Ovarian Cancer - Diagnosis

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How is ovarian cancer diagnosed?

Often vague symptoms eventually lead to a clinical diagnosis, or one based on suspicion generated by exams, laboratory tests, and imaging. However, an accurate diagnosis requires some of the tumor to be removed, either by biopsy (less often), or preferably, surgery to verify the diagnosis. Often a high clinical suspicion can trigger a referral to a gynecologic oncologist.

Various types of imaging studies can be used to diagnose this disease and lead to tissue sampling. Ultrasound and CT scans are the most commonly done studies. These often can give images that show masses in the abdomen and pelvis, fluid in the abdominal cavity (ascites), obstructions of the bowels or kidneys, or disease in the chest or liver. Many times this is all that is necessary to trigger a referral to a specialist, as the suspicion for ovarian cancer can be quite high. PET scans can be used, but often are not necessary if a CT scan is able to be performed.

Blood work can be helpful as well. The CA-125 is a blood test that is often, but not always, elevated with ovarian cancer. If a postmenopausal woman has a mass and an elevated CA-125, she has an extremely high risk of having a cancer. However, in younger women, CA-125 is extraordinarily inaccurate. It is elevated by a large number of disease processes, including but not limited to, diverticulitis, pregnancy, irritable bowel syndrome, appendicitis, liver disease, stomach disease, and more. No one should get this test done unless they actually have a mass, or their doctor has some reason to get it. It should not be drawn just to see the level since it is not a reliable screening test for ovarian cancer.

HE4 is another blood test that is used in the U.S. to monitor patients with ovarian cancer to see if their cancer has recurred. Like CA-125, the HE4 test does not always detect cancer.

OVA-1 is a test that is performed by a private company. This test uses a series of blood tests, and then incorporates the results into an equation that then gives the doctor a result about the likelihood that a mass is cancerous. A high value for the test has been shown in some studies to increase the probability that a cancer is present. This test aids a doctor in planning for surgery when a mass is found.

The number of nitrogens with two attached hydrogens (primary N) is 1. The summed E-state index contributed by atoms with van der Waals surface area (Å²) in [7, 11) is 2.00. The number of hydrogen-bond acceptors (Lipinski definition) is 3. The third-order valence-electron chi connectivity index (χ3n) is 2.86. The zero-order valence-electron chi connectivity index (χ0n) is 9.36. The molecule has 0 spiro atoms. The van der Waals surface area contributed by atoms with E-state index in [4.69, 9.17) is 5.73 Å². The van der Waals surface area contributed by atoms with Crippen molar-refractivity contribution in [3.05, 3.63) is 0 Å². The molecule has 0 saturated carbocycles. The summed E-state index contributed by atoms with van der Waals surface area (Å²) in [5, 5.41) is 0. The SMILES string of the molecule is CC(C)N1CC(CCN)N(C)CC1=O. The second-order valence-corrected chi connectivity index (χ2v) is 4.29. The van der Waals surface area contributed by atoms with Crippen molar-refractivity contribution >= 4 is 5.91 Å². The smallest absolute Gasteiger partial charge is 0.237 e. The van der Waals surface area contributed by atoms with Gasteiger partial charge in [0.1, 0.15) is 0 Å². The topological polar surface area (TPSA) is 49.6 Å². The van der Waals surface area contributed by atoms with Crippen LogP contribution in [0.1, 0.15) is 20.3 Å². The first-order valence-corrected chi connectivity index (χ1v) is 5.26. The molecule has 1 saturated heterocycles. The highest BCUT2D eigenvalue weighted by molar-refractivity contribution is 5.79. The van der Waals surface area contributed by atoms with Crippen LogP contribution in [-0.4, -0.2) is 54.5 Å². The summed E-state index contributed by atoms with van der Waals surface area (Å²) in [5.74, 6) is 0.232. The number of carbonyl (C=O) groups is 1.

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See what others are saying

Comment from: Cathy1, 65-74 Female (Patient) Published: May 14

I had severe chest pains and had tests that revealed an aneurysm in the ascending aorta, but the CT scan showed a tumor attached to my ovary. Blood test showed cancer markers are up. I am scheduled to have another CT scan in two days and removal of ovaries, fallopian tubes, uterus and cervix scheduled for next week. I still don"t know for sure that it"s cancer.

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Comment from: skittlesRgood92, 19-24 Female (Patient) Published: October 22

I'm 23 and have been battling health problems for a few years but now I have insurance and am getting things checked out. I have awful joint pain, facial hair growth, abdominal and pelvic aching and pains, bloating especially at night, no menstruation in 3 years, rapid pulse, fatigue, depression, mood swings, etc. My obstetrician/gynecologist was very concerned and said she suspects ovarian cancer or pre cancer. I'm waiting for my lab and exam results and am having a transvaginal ultrasound soon. I also have a breast lump and my mother died at 29 with breast cancer.

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